In June 2010, the Swedish-born Chairman of BP Carl-Henric Svanberg touched off a firestorm of controversy with his remarks about his company's reaction to the Gulf oil spill.
"... we care about the small people. I hear comments sometimes that large oil companies are greedy companies or don't care. But that is not the case in BP. We care about the small people."
The twice used reference to "small people" hit a raw nerve with residents of the Gulf in the wake of the manmade disaster. Svanberg was quickly forced to apologize and admit "he spoke clumsily."
From that condescending comment grew the germ for a recently published paper about whether powerful people misperceive their height compared to others.
The study, published in Psychological Science, looked at whether the psychological perception of power may cause people to feel taller than they truly are.
In one experiment, researchers first measured the height of 68 people. One-third of the people were then asked to write about a time when they had power over someone else; another third recalled a time when someone else had power over them; and a control group recalled what happened to them the day before.
Then all the volunteers were asked to estimate their size in relation to a pole that was set at 20 inches taller than their true height.
Men and women who had recalled a high-power incident tended to judge the pole to be shorter than their own height compared to those recalling a low-power situation.
"People perceived themselves as taller when they occupied a more powerful position," write the researchers.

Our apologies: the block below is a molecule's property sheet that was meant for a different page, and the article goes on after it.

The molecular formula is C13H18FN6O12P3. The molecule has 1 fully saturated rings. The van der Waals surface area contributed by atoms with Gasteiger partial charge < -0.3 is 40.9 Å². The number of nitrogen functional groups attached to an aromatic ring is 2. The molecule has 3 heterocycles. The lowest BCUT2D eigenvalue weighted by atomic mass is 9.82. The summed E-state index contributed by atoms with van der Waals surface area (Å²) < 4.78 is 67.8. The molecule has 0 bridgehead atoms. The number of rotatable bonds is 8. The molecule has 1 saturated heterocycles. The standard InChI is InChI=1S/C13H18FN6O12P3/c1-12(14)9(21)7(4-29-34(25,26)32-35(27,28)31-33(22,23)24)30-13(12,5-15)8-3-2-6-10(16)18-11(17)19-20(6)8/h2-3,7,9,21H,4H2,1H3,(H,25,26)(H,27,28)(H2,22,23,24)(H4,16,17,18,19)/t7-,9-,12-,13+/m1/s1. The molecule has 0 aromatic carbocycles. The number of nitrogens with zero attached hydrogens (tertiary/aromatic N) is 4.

In two other experiments involving nearly 200 volunteers, power was also shown to affect a person's judgments of their own stature.
The study suggests that people not only feel powerful in their minds, they also physically experience it in their bodies by overestimating their own height.
"Having power not only influences how others view individuals but it also influences how individuals view themselves physically," says study author Michelle Duguid, Ph.D. She is an assistant professor of organizational behavior at Washington University in St. Louis.
The frequent metaphoric use of height to connote power in terms such as "big man on campus" and "people look up to them," may achieve a physical reality of its own, suggests Duguid.
Other studies have found that taller people are more likely to gain power: They typically earn higher salaries, have higher-status jobs, are often in leadership positions, and tend to win presidential elections.
But this is the first study to show that the powerful may actually feel taller than a measurement would indicate.
The researchers conclude that their results suggest why the beleaguered chairman of BP "may have inadvertently provided a window into the physical experience of power."
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